Advanced Minimally-Invasive Options for Aneurysm and Stroke Patients

Neuroendovascular surgeons at Brigham and Women’s Hospital (BWH) are delivering newer catheter-based options and advanced hybrid approaches for patients with aneurysm and stroke.

“These procedures can typically be completed in a shorter period of time with less risk of complications and improved outcomes,” said Ali Aziz-Sultan, MD, Section Chief of the BWH Center for Cerebrovascular Diseases and Section Chief of the Endovascular/Interventional Neuroradiology Service at BWH. “Using the hybrid operating suite, we also are able to combine minimally invasive endovascular and traditional neurosurgical approaches in one location to improve efficiency and reduce morbidity.”

Several of the latest interventions offered include:

Flow-diverting stent – Flow-diverting stents are placed across the aneurysm neck into the parent vessel, rather than the aneurysm sac. The stent impedes flow to the aneurysm, causing the aneurysm to shrink. This procedure can be completed much more rapidly than aneurysm clipping or coiling with less risk of complications in select cases. It also can be performed for select patients who are not eligible for clipping or coiling. Dr. Aziz-Sultan has performed more than 60 of these procedures throughout his career and has taught this approach across the country (see Case Study One);

Stent retrievers – Mechanical embolectomy using the newest mesh stent retrievers in patients with acute ischemic stroke has seen recanalization rates as high as 90 percent, significantly greater than the rates seen with older devices. This is one of many options available to patients as part of comprehensive multimodality stroke care at BWH, which brings together neurosurgeons, stroke neurologists, and interventional neuroradiologists to evaluate and treat patients;

Hybrid approaches – Dual-trained neurosurgeons with expertise in interventional neuroradiology and open vascular surgery at BWH use a hybrid operating suite to provide simultaneous multimodality treatment for stroke or aneurysm, including patients with intracranial hemorrhage and acute ischemic stroke (see Case Study Two).

Case Study One: Flow-diverting Stent for Aneurysm Embolization

Background:
A 53-year-old presented with ocular dryness and increased eye pressure. Magnetic resonance imaging revealed an incidental left-sided para clinoid aneurysm. Cerebral angiogram showed the aneurysm to be 7.2 mm.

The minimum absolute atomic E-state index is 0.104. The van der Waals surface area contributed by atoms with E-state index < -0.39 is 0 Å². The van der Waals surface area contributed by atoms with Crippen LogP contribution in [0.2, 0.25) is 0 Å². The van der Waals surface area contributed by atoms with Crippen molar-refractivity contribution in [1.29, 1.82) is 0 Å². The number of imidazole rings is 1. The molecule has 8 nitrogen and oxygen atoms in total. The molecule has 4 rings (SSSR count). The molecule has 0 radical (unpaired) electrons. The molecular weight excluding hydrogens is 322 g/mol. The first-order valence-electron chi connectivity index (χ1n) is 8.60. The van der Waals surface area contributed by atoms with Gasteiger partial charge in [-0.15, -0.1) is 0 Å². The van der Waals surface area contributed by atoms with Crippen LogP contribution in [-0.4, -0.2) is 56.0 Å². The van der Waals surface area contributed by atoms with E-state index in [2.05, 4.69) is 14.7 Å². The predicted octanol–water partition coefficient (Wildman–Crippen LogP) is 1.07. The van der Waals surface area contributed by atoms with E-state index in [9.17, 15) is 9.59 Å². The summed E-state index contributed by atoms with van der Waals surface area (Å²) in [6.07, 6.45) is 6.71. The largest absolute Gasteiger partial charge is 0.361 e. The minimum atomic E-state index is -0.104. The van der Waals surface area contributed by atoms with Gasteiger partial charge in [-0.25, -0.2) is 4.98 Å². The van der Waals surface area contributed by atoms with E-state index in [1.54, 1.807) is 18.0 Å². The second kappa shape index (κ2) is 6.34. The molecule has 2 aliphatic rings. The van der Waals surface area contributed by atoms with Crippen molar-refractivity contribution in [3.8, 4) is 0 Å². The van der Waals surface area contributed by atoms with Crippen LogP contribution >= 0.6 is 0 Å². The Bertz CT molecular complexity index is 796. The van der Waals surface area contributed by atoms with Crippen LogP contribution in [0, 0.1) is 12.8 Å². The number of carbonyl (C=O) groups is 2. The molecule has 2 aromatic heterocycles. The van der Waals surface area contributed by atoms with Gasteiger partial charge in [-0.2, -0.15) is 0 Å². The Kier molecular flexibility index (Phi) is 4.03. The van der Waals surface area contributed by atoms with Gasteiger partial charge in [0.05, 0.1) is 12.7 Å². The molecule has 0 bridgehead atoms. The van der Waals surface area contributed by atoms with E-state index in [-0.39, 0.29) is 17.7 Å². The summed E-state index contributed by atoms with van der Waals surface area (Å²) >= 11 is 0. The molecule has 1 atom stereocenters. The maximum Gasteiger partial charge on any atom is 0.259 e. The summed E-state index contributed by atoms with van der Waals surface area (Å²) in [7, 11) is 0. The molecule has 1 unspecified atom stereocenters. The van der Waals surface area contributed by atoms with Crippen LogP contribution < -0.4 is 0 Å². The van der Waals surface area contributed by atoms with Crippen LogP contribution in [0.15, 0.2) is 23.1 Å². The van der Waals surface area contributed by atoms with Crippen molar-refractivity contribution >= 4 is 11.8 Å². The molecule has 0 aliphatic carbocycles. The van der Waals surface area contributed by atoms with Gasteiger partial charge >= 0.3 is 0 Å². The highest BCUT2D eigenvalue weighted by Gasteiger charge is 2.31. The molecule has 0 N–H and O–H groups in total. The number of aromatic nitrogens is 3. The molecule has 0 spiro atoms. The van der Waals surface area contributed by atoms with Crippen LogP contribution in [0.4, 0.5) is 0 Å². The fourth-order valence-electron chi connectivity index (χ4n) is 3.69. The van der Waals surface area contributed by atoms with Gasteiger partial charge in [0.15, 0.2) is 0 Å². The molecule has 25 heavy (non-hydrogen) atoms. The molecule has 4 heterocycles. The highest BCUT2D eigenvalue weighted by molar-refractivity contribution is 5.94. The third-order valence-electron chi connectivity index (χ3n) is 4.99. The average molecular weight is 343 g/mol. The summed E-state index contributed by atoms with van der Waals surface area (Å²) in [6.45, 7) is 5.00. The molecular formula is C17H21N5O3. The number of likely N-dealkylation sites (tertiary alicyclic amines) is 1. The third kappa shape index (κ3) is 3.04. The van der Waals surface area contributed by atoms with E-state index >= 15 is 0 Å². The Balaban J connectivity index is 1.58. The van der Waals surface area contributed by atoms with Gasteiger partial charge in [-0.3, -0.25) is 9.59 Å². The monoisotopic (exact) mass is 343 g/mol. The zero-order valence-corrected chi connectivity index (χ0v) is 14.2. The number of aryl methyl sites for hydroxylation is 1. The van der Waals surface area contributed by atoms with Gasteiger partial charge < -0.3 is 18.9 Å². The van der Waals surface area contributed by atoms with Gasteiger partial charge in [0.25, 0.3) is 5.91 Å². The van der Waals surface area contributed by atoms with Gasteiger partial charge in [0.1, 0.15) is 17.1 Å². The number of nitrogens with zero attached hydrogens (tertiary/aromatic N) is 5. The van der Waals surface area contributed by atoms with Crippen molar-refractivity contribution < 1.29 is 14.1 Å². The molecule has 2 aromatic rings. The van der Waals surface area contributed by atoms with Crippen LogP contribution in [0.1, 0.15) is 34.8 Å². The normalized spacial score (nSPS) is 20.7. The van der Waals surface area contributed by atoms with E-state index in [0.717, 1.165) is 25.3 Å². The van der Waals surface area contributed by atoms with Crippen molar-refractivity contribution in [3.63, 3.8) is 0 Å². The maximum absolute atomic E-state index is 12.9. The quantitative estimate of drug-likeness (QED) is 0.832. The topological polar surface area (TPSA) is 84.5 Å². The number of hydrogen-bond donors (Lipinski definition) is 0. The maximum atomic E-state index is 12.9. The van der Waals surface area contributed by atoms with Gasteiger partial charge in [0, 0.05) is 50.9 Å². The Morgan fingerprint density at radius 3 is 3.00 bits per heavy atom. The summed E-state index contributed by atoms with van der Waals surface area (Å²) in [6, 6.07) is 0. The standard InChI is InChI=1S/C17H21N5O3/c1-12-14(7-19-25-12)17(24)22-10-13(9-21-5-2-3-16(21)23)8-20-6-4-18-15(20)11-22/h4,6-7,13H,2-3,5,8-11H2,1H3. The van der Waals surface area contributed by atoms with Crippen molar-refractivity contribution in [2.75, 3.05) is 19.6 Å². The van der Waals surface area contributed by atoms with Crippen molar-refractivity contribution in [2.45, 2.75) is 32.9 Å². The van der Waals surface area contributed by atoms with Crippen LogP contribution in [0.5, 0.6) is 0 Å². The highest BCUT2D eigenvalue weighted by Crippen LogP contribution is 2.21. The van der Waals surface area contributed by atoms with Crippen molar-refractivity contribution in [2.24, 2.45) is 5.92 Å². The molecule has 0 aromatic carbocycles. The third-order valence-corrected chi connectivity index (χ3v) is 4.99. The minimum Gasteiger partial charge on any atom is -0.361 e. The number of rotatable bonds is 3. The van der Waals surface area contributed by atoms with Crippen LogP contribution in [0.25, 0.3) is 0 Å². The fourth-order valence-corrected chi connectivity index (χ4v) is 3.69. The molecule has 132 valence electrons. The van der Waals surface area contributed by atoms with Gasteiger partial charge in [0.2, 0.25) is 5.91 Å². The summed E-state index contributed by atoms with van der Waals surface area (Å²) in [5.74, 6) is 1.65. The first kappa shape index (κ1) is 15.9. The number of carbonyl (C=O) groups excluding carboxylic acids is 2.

Approach:
The patient was taken to the neuro-angiographic suite at BWH. Frontal and lateral digital angiography was performed on the left carotid artery prior to deployment of the embolization device. The device was unsheathed and expanded to span from the distal ophthalmic segment of the internal carotid artery to the lacerum segment of the internal carotid artery, covering the aneurysm neck. Repeat lateral digital angiography of the left internal carotid artery was performed during the embolization device deployment to confirm parent vessel patency and appropriate device sizing and placement. Flow within the aneurysm was notable for delayed, stagnant filling of the aneurysm. The patient tolerated the procedure and removal of the aneurysm without complications.

Follow up:
The patient remained neurologically intact at baseline and was discharged on the second post-procedure day. She continues to be symptom free.

Case Study Two: Hybrid Approach for Aneurysm Hemorrhage

Background:
A 27-year-old patient presented to a community hospital emergency room with a sudden severe headache and left-sided paralysis. Imaging showed a very large right-sided hemorrhage and a surgically difficult to access distal cerebral aneurysm.

Approach:
The patient was transferred to BWH, where he was rushed into the hybrid operating suite for emergent, life-saving treatment. Here, the patient underwent both coiling of the aneurysm and evacuation of the hematoma. This treatment paradigm, which was specifically tailored to the patient, is traditionally completed in two separate environments – embolization in a radiology suite and hematoma evacuation in a traditional OR. Both procedures were completed in the hybrid operating suite in less than two hours. The reduced time to treatment prevented brain herniation and significant morbidity.

Follow up:
The patient’s bleeding was controlled following obliteration of the aneurysm. Hematoma evacuation prevented a cerebral herniation. The patient has made a great recovery. He is able to move both sides of his body and ambulate. In addition, he isback to his communication baseline including following commands and home address recall.

  • Ali Aziz-Sultan, MD
    Chief, Vascular/Endovascular Neurosurgery